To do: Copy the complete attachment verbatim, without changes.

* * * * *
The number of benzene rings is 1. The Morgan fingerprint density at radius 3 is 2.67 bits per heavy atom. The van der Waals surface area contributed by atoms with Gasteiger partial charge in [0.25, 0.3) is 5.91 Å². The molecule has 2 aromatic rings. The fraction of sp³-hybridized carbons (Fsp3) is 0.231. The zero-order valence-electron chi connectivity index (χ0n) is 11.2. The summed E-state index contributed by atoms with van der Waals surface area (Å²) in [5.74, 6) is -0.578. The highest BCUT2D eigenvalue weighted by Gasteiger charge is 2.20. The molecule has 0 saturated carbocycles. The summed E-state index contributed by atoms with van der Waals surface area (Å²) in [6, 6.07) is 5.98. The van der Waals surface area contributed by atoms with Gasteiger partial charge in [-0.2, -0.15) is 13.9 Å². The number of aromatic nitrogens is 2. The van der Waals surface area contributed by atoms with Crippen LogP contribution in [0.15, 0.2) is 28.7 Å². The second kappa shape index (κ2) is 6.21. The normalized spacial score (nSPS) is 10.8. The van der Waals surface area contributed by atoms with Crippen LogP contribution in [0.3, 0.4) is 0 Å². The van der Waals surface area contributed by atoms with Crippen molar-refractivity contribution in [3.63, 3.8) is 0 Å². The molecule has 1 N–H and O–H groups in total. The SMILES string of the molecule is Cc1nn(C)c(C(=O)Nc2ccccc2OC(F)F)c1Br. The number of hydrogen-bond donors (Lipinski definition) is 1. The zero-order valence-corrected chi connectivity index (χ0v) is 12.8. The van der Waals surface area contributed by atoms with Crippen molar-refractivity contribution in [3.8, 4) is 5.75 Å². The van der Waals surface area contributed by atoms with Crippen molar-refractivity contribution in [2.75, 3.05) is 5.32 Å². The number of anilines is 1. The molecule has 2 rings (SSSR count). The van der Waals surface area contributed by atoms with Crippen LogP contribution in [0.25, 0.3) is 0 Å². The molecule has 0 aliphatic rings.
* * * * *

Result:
The number of benzene rings is 1. The Morgan fingerprint density at radius 3 is 2.67 bits per heavy atom. The van der Waals surface area contributed by atoms with Gasteiger partial charge in [0.25, 0.3) is 5.91 Å². The molecule has 2 aromatic rings. The fraction of sp³-hybridized carbons (Fsp3) is 0.231. The zero-order valence-electron chi connectivity index (χ0n) is 11.2. The summed E-state index contributed by atoms with van der Waals surface area (Å²) in [5.74, 6) is -0.578. The highest BCUT2D eigenvalue weighted by Gasteiger charge is 2.20. The molecule has 0 saturated carbocycles. The summed E-state index contributed by atoms with van der Waals surface area (Å²) in [6, 6.07) is 5.98. The van der Waals surface area contributed by atoms with Gasteiger partial charge in [-0.2, -0.15) is 13.9 Å². The number of aromatic nitrogens is 2. The van der Waals surface area contributed by atoms with Crippen LogP contribution in [0.15, 0.2) is 28.7 Å². The second kappa shape index (κ2) is 6.21. The normalized spacial score (nSPS) is 10.8. The van der Waals surface area contributed by atoms with Crippen LogP contribution in [0.3, 0.4) is 0 Å². The van der Waals surface area contributed by atoms with Crippen molar-refractivity contribution in [3.63, 3.8) is 0 Å². The molecule has 1 N–H and O–H groups in total. The SMILES string of the molecule is Cc1nn(C)c(C(=O)Nc2ccccc2OC(F)F)c1Br. The number of hydrogen-bond donors (Lipinski definition) is 1. The zero-order valence-corrected chi connectivity index (χ0v) is 12.8. The van der Waals surface area contributed by atoms with Crippen molar-refractivity contribution in [3.8, 4) is 5.75 Å². The van der Waals surface area contributed by atoms with Crippen molar-refractivity contribution in [2.75, 3.05) is 5.32 Å². The number of anilines is 1. The molecule has 2 rings (SSSR count). The van der Waals surface area contributed by atoms with Crippen LogP contribution in [0.25, 0.3) is 0 Å². The molecule has 0 aliphatic rings.